CaixaBank’s CEO plans domestic push
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CaixaBank’s CEO plans domestic push

CaixaBank CEO reveals he is expecting a concerted expansion in the Spanish market amid shareholder pressure to deploy excess capital.

The deputy chairman and chief executive of CaixaBank says that growing domestic market share is a top priority and has ruled out large foreign acquisitions amid growing shareholder pressure to deploy excess capital.

Speaking to Euromoney ahead of reporting first-quarter results on April 24, Juan María Nin reveals that he wants the bank’s share of the domestic retail banking market to grow to 20% over the next few years, a drive that is expected to form part of a new strategic plan to be announced in June.

Juan María Nin, CEO of CaixaBank

“We need to keep growing,” he says. "So the priority is to keep growing in Spain, if we can. But this has to be approved." CaixaBank’s board will need to agree any new strategic plan first before Nin can move ahead in trying to capture a larger slice of retail deposits and loans, in each of which it now commands a 15% market share, ahead of BBVA on both counts and Santander on retail lending alone.

CaixaBank delivered strong growth in retail banking in the first quarter of 2014, with customer funds growing 2.1% (€5.4 billion) on a year earlier to €265 billion, supporting a 4.3% rise in gross income to €1.77 billion.

However, the bank reported net profit for the quarter of €152 million – down 54.6% on the first quarter of 2103 – because of what it said were “non-recurring items under various financial statement headings”.

Healthy position

CaixaBank’s strong income generation and profitability have supported its healthy capital position. At the end of March the bank reported a fully loaded Basle III common equity tier 1 ratio of 12.1%, exceeding the minimum regulatory limit of 7% by €7.4 billion. It has a leverage ratio of 5.5%, strong by European bank standards.

This, in turn, is drawing attention from the bank’s shareholders, to the point where they “are beginning to ask me what are we going to do with this excess capital,” says Nin.

In discussing the bank’s growth strategy, he says that he does see business opportunities outside the domestic market, but that Europe ultimately remains a “challenging environment” for deal making.

“However, I do see opportunity for greater cooperation between European banks in certain businesses,” he says.

On making acquisitions specifically, he adds that the bank “will not invest outside of Europe for the time being, unless the deals are very small acquisitions and made through our banking partners”.

CaixaBank has stakes in five banking institutions, including Boursorama (20.7%), Banco BPI (46.2%) and Erste Bank (9%) in Europe, Inbursa (9%) in Latin America and Bank of East Asia in China.

Although small acquisitions through these international partners are potentially on the table, Nin is more focused on domestic growth for now, whether that growth is purely organic or through other means.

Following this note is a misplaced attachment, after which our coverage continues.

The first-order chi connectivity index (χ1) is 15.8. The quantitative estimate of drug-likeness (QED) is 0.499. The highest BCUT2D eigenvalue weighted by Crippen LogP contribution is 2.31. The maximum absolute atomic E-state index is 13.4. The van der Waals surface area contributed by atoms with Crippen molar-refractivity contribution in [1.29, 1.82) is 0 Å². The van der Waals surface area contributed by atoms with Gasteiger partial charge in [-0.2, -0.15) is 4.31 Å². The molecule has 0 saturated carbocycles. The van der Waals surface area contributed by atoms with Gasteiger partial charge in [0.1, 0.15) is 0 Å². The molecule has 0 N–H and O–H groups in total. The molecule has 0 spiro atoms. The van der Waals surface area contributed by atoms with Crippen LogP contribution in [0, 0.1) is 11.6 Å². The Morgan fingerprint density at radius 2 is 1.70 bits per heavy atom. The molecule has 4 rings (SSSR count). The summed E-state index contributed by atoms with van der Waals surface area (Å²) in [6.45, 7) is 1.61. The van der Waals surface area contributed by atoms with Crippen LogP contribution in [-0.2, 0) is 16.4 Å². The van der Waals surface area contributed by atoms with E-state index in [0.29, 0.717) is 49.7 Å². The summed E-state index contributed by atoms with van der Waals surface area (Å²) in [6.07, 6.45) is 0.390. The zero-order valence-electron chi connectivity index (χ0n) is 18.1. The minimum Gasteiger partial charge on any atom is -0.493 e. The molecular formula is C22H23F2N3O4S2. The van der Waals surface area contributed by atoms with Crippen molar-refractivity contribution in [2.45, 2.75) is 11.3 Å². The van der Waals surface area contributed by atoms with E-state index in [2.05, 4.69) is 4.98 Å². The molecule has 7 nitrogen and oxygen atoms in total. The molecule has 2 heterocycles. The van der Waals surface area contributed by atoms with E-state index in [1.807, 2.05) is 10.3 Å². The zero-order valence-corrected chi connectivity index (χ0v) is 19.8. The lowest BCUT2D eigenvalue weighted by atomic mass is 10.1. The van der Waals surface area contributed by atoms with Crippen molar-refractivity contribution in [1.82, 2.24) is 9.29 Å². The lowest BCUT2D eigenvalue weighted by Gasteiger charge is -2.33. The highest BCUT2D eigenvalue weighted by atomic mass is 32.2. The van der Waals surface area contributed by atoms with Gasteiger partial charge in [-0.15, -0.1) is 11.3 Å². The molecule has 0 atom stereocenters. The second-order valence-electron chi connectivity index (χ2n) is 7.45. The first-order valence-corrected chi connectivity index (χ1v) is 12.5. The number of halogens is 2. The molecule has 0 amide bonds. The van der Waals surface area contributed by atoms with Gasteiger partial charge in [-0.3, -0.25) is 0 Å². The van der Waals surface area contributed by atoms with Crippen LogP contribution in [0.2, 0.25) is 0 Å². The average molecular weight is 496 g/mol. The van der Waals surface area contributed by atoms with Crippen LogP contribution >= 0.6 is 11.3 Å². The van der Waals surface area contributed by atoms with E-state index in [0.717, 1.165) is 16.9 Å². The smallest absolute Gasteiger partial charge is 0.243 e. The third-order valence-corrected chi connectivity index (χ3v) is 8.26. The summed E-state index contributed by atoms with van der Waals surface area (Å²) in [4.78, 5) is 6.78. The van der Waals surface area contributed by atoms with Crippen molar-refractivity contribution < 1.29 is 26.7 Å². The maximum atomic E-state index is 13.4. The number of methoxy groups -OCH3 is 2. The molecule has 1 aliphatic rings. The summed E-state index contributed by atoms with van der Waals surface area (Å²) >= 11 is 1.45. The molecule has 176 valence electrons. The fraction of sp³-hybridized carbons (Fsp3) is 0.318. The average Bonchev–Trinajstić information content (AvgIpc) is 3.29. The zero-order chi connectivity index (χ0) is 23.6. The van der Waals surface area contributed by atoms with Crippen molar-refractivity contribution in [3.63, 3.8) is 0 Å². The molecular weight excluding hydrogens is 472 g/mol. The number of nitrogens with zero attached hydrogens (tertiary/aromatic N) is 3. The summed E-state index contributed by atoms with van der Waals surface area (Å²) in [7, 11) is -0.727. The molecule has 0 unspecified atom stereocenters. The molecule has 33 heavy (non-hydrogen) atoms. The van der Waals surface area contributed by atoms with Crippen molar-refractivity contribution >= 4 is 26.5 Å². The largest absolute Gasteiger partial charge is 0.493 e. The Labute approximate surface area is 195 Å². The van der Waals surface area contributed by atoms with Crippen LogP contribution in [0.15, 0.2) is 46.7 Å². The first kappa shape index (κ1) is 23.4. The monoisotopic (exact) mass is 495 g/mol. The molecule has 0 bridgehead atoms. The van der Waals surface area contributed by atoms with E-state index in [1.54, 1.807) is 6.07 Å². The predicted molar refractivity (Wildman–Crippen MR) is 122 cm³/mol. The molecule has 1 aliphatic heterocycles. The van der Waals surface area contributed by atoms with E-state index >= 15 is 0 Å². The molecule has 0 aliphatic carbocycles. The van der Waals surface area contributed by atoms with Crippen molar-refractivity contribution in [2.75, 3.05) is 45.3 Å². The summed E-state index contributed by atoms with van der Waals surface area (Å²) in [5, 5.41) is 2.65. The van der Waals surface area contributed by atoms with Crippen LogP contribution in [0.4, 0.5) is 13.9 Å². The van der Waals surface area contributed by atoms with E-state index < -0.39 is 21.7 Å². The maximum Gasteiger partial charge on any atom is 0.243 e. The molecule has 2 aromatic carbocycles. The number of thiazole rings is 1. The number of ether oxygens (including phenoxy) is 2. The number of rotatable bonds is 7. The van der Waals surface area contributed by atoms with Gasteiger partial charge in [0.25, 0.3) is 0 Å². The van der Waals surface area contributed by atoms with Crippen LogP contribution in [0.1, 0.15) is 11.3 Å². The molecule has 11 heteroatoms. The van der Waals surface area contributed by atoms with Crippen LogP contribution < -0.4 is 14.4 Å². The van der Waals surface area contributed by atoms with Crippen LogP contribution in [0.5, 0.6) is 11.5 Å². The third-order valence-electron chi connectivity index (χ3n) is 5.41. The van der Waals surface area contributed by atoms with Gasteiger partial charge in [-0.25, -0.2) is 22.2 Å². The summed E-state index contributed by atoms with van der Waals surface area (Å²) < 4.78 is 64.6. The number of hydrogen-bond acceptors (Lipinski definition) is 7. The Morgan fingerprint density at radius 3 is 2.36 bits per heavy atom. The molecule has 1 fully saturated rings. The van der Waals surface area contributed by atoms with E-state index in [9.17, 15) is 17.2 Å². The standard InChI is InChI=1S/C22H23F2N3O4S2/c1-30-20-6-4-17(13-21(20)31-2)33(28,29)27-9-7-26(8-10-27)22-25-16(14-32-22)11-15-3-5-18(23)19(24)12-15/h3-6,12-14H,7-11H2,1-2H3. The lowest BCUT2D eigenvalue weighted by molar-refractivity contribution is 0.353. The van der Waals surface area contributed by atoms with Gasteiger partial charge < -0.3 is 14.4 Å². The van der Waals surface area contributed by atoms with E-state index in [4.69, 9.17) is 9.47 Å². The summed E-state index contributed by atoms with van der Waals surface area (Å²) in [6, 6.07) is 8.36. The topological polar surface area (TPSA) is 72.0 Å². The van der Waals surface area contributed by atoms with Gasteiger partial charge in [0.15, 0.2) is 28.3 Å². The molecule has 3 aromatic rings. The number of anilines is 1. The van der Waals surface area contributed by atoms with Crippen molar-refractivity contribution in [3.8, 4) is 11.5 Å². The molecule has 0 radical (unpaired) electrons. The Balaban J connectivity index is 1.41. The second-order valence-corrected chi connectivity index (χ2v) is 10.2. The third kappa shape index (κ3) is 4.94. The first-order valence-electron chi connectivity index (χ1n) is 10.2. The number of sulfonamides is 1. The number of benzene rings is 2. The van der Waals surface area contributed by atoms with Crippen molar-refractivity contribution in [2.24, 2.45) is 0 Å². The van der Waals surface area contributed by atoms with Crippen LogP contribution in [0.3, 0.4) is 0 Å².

Room for more consolidation

“The Spanish financial system has been restructured, recapitalized and de-leveraged and is in a better position today for this,” Nin says. “But the restructuring process is not over. It would be good to see the over-capacity in the financial system reduced further. There is room for more consolidation or mergers among banks, and I expect this to happen.”

Analysts agree and argue that Spain still has some way to go before consolidation is complete, not least because the state has yet to sell banks it nationalized in 2012, one such being CatalunyaCaixa.

This process might soon accelerate, however, given the tentative economic recovery Spain is enjoying. The economy grew 0.4% in the first three months of the year – the fastest rate in six years and double the increase that was recorded in the previous quarter.

However, growth remains fragile, and Nin says Spain still needs to address two big challenges: “public debt and unemployment”.

High public indebtedness relative to GDP is as much a general eurozone problem as it is a Spanish one. It might worsen in the coming years should the US economic recovery stay on track, leading to higher rates.

“Europe still needs structural reforms. Sovereign government debt remains a challenge,” says Nin. “Furthermore, there is a paradox here. In three or four years’ time when there is more momentum in the US economy, interest rates will move up. This, generally speaking, is good news for much of the world, but for European governments the paradox is that it will place a lot of pressure on them, a challenge in terms of servicing their debts.”

Analysts, for now, are pleased simply to see non-performing loans continue to decline at CaixaBank for the third quarter in a row in absolute terms, down €1.4 billion from the fourth quarter of 2013 to €24 billion. The ratio has also fallen for the first time, to 11.36%, down from 11.66% on the previous quarter.

“These results highlight the recovery of the sector,” note analysts at RBS, “margins are rising, profitability is improving, NPLs are stable or declining and provisions are lower.”

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